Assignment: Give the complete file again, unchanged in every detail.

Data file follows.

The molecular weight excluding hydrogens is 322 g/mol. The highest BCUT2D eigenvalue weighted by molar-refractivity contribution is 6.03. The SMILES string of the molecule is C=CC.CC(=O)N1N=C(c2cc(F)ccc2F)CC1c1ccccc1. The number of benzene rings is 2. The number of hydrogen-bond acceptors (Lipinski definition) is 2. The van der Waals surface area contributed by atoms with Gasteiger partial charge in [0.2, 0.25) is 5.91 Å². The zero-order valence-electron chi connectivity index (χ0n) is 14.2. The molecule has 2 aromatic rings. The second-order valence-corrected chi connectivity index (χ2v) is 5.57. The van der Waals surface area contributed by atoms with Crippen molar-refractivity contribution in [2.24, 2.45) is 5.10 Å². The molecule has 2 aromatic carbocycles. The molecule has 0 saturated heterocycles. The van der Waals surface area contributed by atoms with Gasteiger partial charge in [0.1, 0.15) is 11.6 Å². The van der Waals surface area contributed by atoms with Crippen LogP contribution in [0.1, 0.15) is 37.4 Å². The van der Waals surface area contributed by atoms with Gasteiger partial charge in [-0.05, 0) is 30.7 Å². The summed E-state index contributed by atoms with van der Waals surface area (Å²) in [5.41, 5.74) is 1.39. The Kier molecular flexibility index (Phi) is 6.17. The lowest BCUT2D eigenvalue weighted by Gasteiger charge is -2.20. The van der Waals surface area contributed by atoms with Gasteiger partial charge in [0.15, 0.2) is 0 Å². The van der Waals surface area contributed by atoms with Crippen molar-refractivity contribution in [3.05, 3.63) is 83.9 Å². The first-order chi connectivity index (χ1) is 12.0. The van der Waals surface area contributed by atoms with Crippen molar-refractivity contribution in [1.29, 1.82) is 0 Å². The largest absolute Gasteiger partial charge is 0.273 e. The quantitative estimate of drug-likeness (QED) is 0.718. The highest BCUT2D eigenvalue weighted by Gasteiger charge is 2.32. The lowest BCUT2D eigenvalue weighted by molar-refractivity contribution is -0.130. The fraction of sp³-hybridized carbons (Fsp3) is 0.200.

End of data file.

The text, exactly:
The molecular weight excluding hydrogens is 322 g/mol. The highest BCUT2D eigenvalue weighted by molar-refractivity contribution is 6.03. The SMILES string of the molecule is C=CC.CC(=O)N1N=C(c2cc(F)ccc2F)CC1c1ccccc1. The number of benzene rings is 2. The number of hydrogen-bond acceptors (Lipinski definition) is 2. The van der Waals surface area contributed by atoms with Gasteiger partial charge in [0.2, 0.25) is 5.91 Å². The zero-order valence-electron chi connectivity index (χ0n) is 14.2. The molecule has 2 aromatic rings. The second-order valence-corrected chi connectivity index (χ2v) is 5.57. The van der Waals surface area contributed by atoms with Crippen molar-refractivity contribution in [2.24, 2.45) is 5.10 Å². The molecule has 2 aromatic carbocycles. The molecule has 0 saturated heterocycles. The van der Waals surface area contributed by atoms with Gasteiger partial charge in [0.1, 0.15) is 11.6 Å². The van der Waals surface area contributed by atoms with Crippen LogP contribution in [0.1, 0.15) is 37.4 Å². The van der Waals surface area contributed by atoms with Gasteiger partial charge in [-0.05, 0) is 30.7 Å². The summed E-state index contributed by atoms with van der Waals surface area (Å²) in [5.41, 5.74) is 1.39. The Kier molecular flexibility index (Phi) is 6.17. The lowest BCUT2D eigenvalue weighted by Gasteiger charge is -2.20. The van der Waals surface area contributed by atoms with Gasteiger partial charge in [0.15, 0.2) is 0 Å². The van der Waals surface area contributed by atoms with Crippen molar-refractivity contribution in [3.05, 3.63) is 83.9 Å². The first-order chi connectivity index (χ1) is 12.0. The van der Waals surface area contributed by atoms with Crippen molar-refractivity contribution in [1.29, 1.82) is 0 Å². The largest absolute Gasteiger partial charge is 0.273 e. The quantitative estimate of drug-likeness (QED) is 0.718. The highest BCUT2D eigenvalue weighted by Gasteiger charge is 2.32. The lowest BCUT2D eigenvalue weighted by molar-refractivity contribution is -0.130. The fraction of sp³-hybridized carbons (Fsp3) is 0.200.